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Time to erase one of the parenting battlelines?

Working mothers please raise a glass to Professor Heather Joshi – this lady has spent the last few years researching whether working mothers are the root of all evil and has concluded that actually our children don’t suffer intellectually or emotionally because we work

I’m not sure that this will stop the Daily Mail blaming us for everything from global warming to the increased crime rate because we dare to eschew kinder, küche, kirche but at least this is a step in the right direction

Even the most well balanced of mothers feels a twinge of concern when the wider world starts telling them that they are doing damage to their child, even if instinctively you think that they are fine – each article suggesting that our decision to work has consequences outside of our own stress levels plants a seed of worry that just can’t be ignored. It isn’t helped when the wider world appears to have read all of the negative articles and has decided to judge you off that set of data

Professor Heather Joshi’s research examines all the previous surveys, drawing information over the past decades, and compares them with her own research.  She has tracked data on large numbers of children born in 1946, 1958, 1970 and 2000

Yes some previous studies did find a small ‘shortfall’ in some of the results for some of the children back when fewer mothers worked but today, with half of the babies born in the millennium sample having mothers with jobs (compared with 1 in 5 in the 1970s group) there was no difference.  It isn’t totally clear what has changed – it could be because of better maternity and paternity leave, better childcare, fathers being more involved or an increase in job flexibility

The bottom line is that it has changed and that there is now one less thing to beat up working mothers about – we aren’t responsible for our children being less intelligent or emotionally damaged by our need to be in the workplace

Sadly I suspect most of us will continue to feel torn in two between our work and our home lives, that we will still suffer the wrench of leaving our small children behind for someone else to be with and look after and we will still have the nightmare of juggling childcare, family life and our job – but at least we will now know that by working we are not doing our babies any harm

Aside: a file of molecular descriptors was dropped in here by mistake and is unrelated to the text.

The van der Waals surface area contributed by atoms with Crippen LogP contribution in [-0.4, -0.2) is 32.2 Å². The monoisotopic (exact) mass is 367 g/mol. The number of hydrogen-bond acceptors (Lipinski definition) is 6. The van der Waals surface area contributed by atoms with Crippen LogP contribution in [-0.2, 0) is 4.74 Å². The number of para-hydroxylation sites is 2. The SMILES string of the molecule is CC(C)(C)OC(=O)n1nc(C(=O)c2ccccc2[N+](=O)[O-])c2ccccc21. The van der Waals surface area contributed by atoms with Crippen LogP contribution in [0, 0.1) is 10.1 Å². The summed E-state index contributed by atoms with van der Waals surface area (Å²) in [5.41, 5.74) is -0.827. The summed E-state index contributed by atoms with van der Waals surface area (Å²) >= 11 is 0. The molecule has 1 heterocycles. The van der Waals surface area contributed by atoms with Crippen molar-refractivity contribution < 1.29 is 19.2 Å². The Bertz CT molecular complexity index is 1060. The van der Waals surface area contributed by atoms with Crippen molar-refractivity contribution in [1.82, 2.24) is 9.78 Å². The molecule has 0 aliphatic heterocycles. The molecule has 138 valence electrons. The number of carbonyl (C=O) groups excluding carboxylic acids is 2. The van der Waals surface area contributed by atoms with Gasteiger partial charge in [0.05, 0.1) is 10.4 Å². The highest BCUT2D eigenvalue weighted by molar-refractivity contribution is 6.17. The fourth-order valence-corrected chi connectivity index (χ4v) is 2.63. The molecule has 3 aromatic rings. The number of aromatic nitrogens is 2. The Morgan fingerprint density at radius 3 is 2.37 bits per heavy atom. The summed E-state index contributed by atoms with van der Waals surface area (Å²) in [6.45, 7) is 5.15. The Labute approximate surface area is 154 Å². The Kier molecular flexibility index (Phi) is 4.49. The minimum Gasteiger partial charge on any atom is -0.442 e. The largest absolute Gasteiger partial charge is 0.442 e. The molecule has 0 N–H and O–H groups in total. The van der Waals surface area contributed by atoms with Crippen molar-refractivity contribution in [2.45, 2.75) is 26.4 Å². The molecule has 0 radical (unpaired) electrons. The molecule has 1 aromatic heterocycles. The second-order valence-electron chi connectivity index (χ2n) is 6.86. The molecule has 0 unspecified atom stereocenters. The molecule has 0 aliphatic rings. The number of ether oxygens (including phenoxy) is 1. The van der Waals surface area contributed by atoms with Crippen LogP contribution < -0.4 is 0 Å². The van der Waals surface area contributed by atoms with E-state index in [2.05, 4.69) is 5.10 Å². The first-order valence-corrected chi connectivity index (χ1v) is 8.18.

Hopefully this won’t mean that the government or businesses can feel they can rest on their laurels and stop trying to improve workplace flexibility and diversity – there’s still an awful lot that needs to be done to give every parent that wants it access to affordable, quality childcare – the sort of childcare that means you have the security of knowing your child is happy, well looked after and that your finely honed childcare plans don’t collapse around your ears too often

Perhaps this might also help call a truce in the media-stoked ‘battle’ between working and stay at home parents – at last we have the evidence to show that both are doing the best for their children in the circumstances and neither group is doing better or worse than the other. With no evidence to support one group over the other perhaps we should be focused on supporting parents in their choices, giving all parents the same range of choices and removing all of the battle lines

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4 comments to Time to erase one of the parenting battlelines?

  • Hurrah to that. It’s a battle that I, for one, am bored of and realised long ago no one can win. If you’re a working mum you feel guilty, if you’re a stay-at-home mum you feel guilty (when I was on mat leave, I remember feeling like I was “worthless”, contributing nothing, failing my over-qualified self, when I was working I felt constantly guilty, like I was failing my child and husband). The feeling of guilt is a never-ending cycle and it does no one any favours.

  • I’m a stay at home Mum but I do take my hat off to Mums who go out to work. I don’t think their children suffer for them being at work. It’s what works for the individual and their family and there is no right or wrong answer. I worked when I just had my son, but after my twins were born I stopped working and have been a SAHM since then. I really miss having my own money and feeling like ‘me’ sometimes though!

  • Cheers to the professor. But here’s a question I used to ask when my teens were little – What about pre-1960 and the cult of domesticity that popularised the notion that women should stay at home with their children until either they moved out or the mother became a devotee of Mother’s Little Helpers? You see in war time women worked. Before the world wars women worked. Who do you think ran all the little corner stores and during war time the ammunition’s factories? Working Mums did. Working single Mums. It wasn’t until the world had stabilised itself and the men came back from war that the notion became popular that women were to go back into the house (and kitchen) where they belonged, undoubtedly so that the men could have their jobs back. But unfortunately many women did not want to go back to household drudgery and the dissatisfaction became a groundswell of opinion that bore the beginnings of the women’s liberation movement. In my experience I don’t think the problem is whether women should work or not work but rather it’s a question of: Should women do all the work! Should they bring home the bacon and then cook it up flambe? That’s my question. Vx

  • Great article, it’s a question of quality rather than quantity. No point being at home with the children if you’re bored and unhappy as this will probably have a greater adverse effect them than if you’re not there at all. Better to come home from work and enjoy your time together. It’s all down to the individual ultimately

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